STEVENS POINT, Wis. (Feb. 25, 2016) – Skyward, a K-12 administrative software company, has partnered with area K-12 and higher education institutions to provide students of all ages an early start on discovering the careers of the future within the information technology sector. By working with the University of Wisconsin-Stevens Point (UWSP), Mid-State Technical College (MSTC), and area K-12 school districts, Skyward has helped educate local students about career paths and job opportunities available in this rapidly growing profession.
According to the U.S. Department of Labor, by 2020 an estimated 1.4 million jobs will be available in computer science fields, yet universities are projected to produce qualified graduates who will fill less than one-third of those positions. Skyward’s executive leadership collaborated with UWSP and MSTC to shape computer science curricula and promote the field to ensure more students graduate with computer science, information technology, or comparable degrees. Skyward also works with these institutions to promote its current internship and job openings to college students nearing graduation.
Skyward CEO Cliff King helped create and now chairs the Central Wisconsin IT Alliance (CWITA), which had its inaugural meeting on June 23,2015. King looks forward to expanding information technology and computer science development in the region. “It is important that we continue to educate our students and promote employment prospects in computer science, which will have a great economic impact on our local community,” King said. “This initiative helps area students, educational entities, and employers like Skyward, as computer science and other technologies continue to develop.”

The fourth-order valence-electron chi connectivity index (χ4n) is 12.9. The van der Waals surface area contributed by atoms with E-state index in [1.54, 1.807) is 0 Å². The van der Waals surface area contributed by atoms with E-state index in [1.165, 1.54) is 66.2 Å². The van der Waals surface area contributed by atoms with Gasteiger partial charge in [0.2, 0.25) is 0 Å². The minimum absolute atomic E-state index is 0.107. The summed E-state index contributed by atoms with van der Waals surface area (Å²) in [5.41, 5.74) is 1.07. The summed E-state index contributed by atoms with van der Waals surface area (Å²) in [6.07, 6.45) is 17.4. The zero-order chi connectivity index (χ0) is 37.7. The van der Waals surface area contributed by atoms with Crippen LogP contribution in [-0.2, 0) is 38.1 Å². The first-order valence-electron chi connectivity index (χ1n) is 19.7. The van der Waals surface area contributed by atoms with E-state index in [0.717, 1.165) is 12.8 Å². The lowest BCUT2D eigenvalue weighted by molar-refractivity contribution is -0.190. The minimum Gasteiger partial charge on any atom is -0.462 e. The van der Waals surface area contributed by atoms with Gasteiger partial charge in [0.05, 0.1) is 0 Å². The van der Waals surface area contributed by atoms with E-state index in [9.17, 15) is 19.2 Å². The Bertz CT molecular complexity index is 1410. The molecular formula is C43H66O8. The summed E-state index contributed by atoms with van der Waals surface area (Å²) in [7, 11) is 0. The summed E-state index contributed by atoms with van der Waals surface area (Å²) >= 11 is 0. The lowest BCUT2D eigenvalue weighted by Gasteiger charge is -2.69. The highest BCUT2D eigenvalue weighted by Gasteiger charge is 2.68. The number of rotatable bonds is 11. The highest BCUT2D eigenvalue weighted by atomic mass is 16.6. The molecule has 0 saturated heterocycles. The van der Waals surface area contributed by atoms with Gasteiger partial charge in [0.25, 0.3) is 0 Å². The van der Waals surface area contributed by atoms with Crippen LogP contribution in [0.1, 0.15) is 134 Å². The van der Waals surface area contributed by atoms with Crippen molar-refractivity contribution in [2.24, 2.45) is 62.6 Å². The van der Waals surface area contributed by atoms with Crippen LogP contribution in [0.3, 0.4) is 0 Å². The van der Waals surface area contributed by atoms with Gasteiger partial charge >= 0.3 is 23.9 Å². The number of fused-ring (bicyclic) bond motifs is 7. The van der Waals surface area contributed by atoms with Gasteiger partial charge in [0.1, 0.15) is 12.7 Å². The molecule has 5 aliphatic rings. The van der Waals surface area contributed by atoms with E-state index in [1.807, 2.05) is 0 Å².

Through a Wisconsin Fast Forward grant from the Wisconsin Department of Workforce Development, Skyward
implemented a program that pays select applicants to study and complete training in computer science and programming. Skyward intends to hire graduates of this Fast Forward program for full-time positions in the company.
To further promote this initiative, Skyward regularly gives tours and presentations to area students ranging from 3rd grade through 12th grade. The company worked with administrators at local school districts to expand computer science curriculum to help students learn about computer programming at an early age. Skyward also plans to participate in the upcoming Central Wisconsin 8th Grade Career Fair, which will provide more than 1,600 area students with the opportunity to speak with technology professionals and explore careers in information technology and computer science.